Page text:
- What will be taught?
- What topics will you cover?
- How is your class structured?
- How will you teach?
- What’s your teaching style?
- How much will learners get to interact with you and each other (mention specifics like: lecture, games, slides, video clips, discussion)?
- Any required experience or knowledge learners need?
Maria Montessori defines “spirituality” as one of the domains of Early Childhood Education and Development. I’ve been a Montessorian since around 2006 and teacher trainer since 2008. The thought of adding “spirituality” to kids’ education was in my Montessori training and practice of methodology. It’s also embedded in her Montessori philosophy. What’s interesting: About eight years ago, I also attempted to add “spirituality” into the domains of development into one of my ECE teachers’ training; not surprisingly, it was “shot down” by my supervisor instantly. I can not let go of even the yearning and need to add “spirituality” to the way I teach those with dyslexia and other neurodifferences with, of course, meeting their other needs such as cognitive and sensory-motor needs. I just published Preview of Nurture Their Nature and is now getting internationally recognized (link below) which is now the basis of my Elbert program. Looking to Heal Our Own [Learning] Difference Through Our Very Own DNA is placed in the link HERE: https://link.medium.com/HEg2Ccz8Gcb
I have been tutoring since 2001; for about five years since my O-G training, I have been working heavily with students with dyslexia. I was blending Montessori and O-G methods and even came up with a program named, Oh Good Golly. To me using multi-sensory, individualized, sequential methods etc.. are key to helping students with learning differences; but a year ago, I was getting the guilt feeling of not “meeting the needs of the whole child”. Therefore, I started on writing my new Program Named ELBERT™ which is an intervention program to help students and training programs to help parents and teachers to better understand learning differences and challenges. This ELBERT™ program is a hybrid of elements from Montessori and Orton-Gillingham and based on my own inductive reasoning and a detective sense contributed to my own gift of dyslexia, certifications, credentials, and experiences including countless hours of student observations, educational research, and studies along with my perpetual care for children. Similar to the Montessori philosophy, the Free The Literacy International Online Course by Dr. Vincent Goetry, Course Director, and Dyslexia International, based off of his recommendations, the dyslexic students need to be provided a safe, secure and happy environment by bearing in mind that children with dyslexia usually need several approaches in order to (Read on 7/17/20, https://www.dyslexia-and-literacy.international/ONL/EN/Course/Intro.htm):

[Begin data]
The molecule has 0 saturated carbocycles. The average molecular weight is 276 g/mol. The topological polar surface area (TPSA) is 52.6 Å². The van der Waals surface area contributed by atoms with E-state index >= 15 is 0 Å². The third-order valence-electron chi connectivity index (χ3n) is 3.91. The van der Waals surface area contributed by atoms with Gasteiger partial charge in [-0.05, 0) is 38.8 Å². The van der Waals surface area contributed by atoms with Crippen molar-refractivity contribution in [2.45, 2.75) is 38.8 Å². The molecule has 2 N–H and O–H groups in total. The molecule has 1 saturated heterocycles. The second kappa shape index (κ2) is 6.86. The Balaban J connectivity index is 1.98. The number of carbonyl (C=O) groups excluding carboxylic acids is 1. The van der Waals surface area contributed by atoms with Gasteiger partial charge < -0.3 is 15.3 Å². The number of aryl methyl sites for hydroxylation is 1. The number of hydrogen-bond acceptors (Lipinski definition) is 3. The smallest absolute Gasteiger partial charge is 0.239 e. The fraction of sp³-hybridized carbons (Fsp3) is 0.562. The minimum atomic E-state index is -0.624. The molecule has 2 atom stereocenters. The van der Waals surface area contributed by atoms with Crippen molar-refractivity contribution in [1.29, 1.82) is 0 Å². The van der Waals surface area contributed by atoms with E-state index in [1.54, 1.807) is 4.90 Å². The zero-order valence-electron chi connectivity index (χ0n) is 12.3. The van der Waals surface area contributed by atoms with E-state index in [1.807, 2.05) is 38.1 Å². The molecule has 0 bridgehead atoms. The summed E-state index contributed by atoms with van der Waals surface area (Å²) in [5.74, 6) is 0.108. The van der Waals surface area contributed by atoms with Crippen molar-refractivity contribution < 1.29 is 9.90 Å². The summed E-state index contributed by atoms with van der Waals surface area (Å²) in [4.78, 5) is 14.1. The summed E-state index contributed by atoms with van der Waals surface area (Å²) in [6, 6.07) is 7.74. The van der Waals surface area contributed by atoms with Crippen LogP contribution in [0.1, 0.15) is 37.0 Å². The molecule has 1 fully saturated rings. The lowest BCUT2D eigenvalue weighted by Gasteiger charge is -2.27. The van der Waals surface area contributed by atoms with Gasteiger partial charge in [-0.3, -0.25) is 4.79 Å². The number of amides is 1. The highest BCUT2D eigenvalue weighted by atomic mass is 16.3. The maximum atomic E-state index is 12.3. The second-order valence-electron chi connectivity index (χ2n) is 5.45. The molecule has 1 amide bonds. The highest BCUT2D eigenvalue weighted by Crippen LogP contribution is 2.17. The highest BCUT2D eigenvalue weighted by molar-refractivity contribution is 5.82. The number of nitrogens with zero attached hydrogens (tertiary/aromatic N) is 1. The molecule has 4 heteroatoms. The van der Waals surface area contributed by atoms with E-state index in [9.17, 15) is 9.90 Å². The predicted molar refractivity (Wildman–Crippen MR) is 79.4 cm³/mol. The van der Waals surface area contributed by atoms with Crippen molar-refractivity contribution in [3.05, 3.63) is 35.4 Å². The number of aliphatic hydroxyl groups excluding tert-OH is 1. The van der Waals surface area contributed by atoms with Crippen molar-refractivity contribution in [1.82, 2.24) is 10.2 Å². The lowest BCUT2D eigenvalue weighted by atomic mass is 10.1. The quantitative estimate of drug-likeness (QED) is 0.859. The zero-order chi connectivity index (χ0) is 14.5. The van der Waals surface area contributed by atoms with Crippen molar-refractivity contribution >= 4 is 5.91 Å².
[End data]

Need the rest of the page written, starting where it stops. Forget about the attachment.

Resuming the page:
·Encourage risk-taking in class, by persuading them to raise their hands even if they have doubts about their answers
·’Help’ them to give correct answers
·Avoid putting them in situations of failure in front of the others
·Reinforce self-esteem in class
·Preserve their self-esteem when marking their work
Encourage risk-taking in class, by persuading them to raise their hands even if they have doubts about their answers:
In my mind, a child who is coached by an adult to be their own advocate- won’t care what others think of them and do what’s best for their own learning. As Dr. Shultz (2015) reminds us to educate them on dyslexia and being their own advocate by telling us about: “The E in the De-Stress Model means to Education. And by that, I mean to educate the child about his or her condition. Until the child understands that she has a learning disability or ADHD and it’s having this or that impact on learning, you don’t engage the child in his own self-care. And that’s a problem. Otherwise, it’s adults doing things to kids, for kids, about kids. I think we’re missing the boat because we don’t educate kids well enough. They don’t advocate well for themselves. They don’t get it. They just think there are a lot of adults hanging around them making them do stuff that’s too hard for them. Once they get it, it’s wonderful. It’s a great thing to see.” Read on 7/17/20, https://www.kidsinthehouse.com/special-needs/learning-disabilities/the-de-stress-method-to-help-kids-succeed; https://dyslexiaida.org/wp-content/uploads/2015/01/DITC-Handbook.pdf; https://amshq.org/About-Montessori/Inside-the-Montessori-Classroom/Early-Childhood
Personally, I talk to my students about being their own advocate and educate them on their capabilities and their own brain. They learn to speak out because they know that their thinking is unique and just as important as anyone else’s viewpoint/ideas. I actually write in my evaluation that the students and their parents give and encourage them opportunities to develop agency for something that they believe in whether it be animal rights, racial injustice, disability rights, advocacy, and dyslexia awareness/education!!
Lastly, I give them tools and strategies such as “thinking maps” because it’s not their thoughts, beliefs, and ideas that are so much shamed by others but the way in our disorganized communication that gets others to shame us. The thinking maps are done visually in their heads that help them to organize their own thoughts, beliefs, and ideas in an analytical way for others to understand better!!
‘Help’ them to give correct answers:
First, being a Montessorian, Maria’s philosophy is all about facilitating the child’s learning. This means that you trust and respect the child. I think they may know more than myself and I’m in their service. I serve the child not in the mindset that because I’m the adult that I necessarily know more- BUT, I do have them feel safe, secure, and happy at the same time. This takes a balance and an uncanny open-mindedness!!
Secondly, in the Montessori philosophy, there is a cycle of activity. “This cycle respects individual variations in the learning process facilitates the development of coordination, concentration, independence, and a sense of order while facilitating your child’s assimilation of information.” Read on 7/17/2020, https://amshq.org/About-Montessori/Inside-the-Montessori-Classroom/Early-Childhood
Third, I ‘help’ them to give correct answers by not saying, ‘no or that’s not right’ when referring to an answer to a question. In my classes, the students are also safe and secure amongst their peers because I never discourage any thought, belief, and idea. If I have questions about it, I will ask to have them think. In turn, It usually persuades me to rethink my own thoughts, beliefs, and ideas!!! Love my kids and their “outside-of-the-box thinking”! On the other hand, I can take their answer and work with their answer by assimilating what I know that they have in their background knowledge and experience to the new skill, the content of the question that I’m presenting to them.